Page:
In the early stages of infection or inflammation, it might be apparent that something isn’t quite right with your horse, but for all intents and purposes, he’s clinically normal—perhaps no fever, normal appetite. Such vague signs can delay diagnostic and treatment decisions, as the veterinarian opts for a “wait-and-see” approach, leaning on serial blood tests for clues.

Fortunately, an accurate and reliable indicator for infection is gaining traction in equine practice: serum amyloid A (SAA) concentration. Rose Nolen-Walston, DVM, Dipl. ACVIM, associate professor of large animal internal medicine at the University of Pennsylvania School of Veterinary Medicine’s New Bolton Center, described its uses during the 2015 American Association of Equine Practitioners Convention, held Dec. 5-9 in Las Vegas.

Nolen-Walston explained that SAA is an inflammatory marker that the liver produces as part of the body’s response to inflammation. Veterinarians can use it to differentiate between horses with systemic inflammation and those that have noninflammatory diseases.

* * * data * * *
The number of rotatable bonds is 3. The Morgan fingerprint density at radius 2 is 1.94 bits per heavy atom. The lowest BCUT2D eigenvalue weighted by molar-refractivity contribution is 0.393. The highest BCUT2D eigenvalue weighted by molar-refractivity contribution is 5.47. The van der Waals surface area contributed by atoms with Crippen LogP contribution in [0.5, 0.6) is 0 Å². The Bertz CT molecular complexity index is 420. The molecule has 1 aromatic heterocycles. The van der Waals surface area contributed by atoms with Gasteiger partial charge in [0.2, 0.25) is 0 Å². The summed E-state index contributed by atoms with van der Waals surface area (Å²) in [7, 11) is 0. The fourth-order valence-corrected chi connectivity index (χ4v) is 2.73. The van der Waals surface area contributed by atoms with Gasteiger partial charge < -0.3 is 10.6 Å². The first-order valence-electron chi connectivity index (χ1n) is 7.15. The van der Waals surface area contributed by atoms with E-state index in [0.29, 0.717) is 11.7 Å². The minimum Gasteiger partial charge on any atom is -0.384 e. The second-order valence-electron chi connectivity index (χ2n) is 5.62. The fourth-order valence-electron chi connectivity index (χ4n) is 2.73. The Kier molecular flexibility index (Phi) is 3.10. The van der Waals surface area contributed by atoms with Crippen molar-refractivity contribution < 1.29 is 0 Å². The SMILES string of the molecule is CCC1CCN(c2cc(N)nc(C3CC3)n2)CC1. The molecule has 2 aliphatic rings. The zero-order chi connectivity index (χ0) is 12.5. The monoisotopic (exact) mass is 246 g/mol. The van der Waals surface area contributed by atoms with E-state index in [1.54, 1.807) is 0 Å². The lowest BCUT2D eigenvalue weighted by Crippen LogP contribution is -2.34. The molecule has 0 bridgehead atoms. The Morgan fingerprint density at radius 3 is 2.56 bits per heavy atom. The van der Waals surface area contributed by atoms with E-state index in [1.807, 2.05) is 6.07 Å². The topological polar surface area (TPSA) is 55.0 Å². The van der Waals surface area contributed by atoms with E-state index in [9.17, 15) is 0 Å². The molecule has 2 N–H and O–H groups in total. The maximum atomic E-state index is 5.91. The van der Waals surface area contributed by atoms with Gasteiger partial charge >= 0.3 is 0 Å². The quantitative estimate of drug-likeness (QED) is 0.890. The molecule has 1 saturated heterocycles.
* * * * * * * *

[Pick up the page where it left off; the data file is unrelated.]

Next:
Historically, veterinarians have relied primarily on another inflammatory marker, the protein fibrinogen, to identify infections in horses. All horses have a baseline level of fibrinogen in their bloodstream that rises slightly with inflammation. In contrast, SAA isn’t present without inflammation, but levels rise into the thousands when significant infection sets in, Nolen-Walston said. Additionally, SAA levels rise and normalize much faster than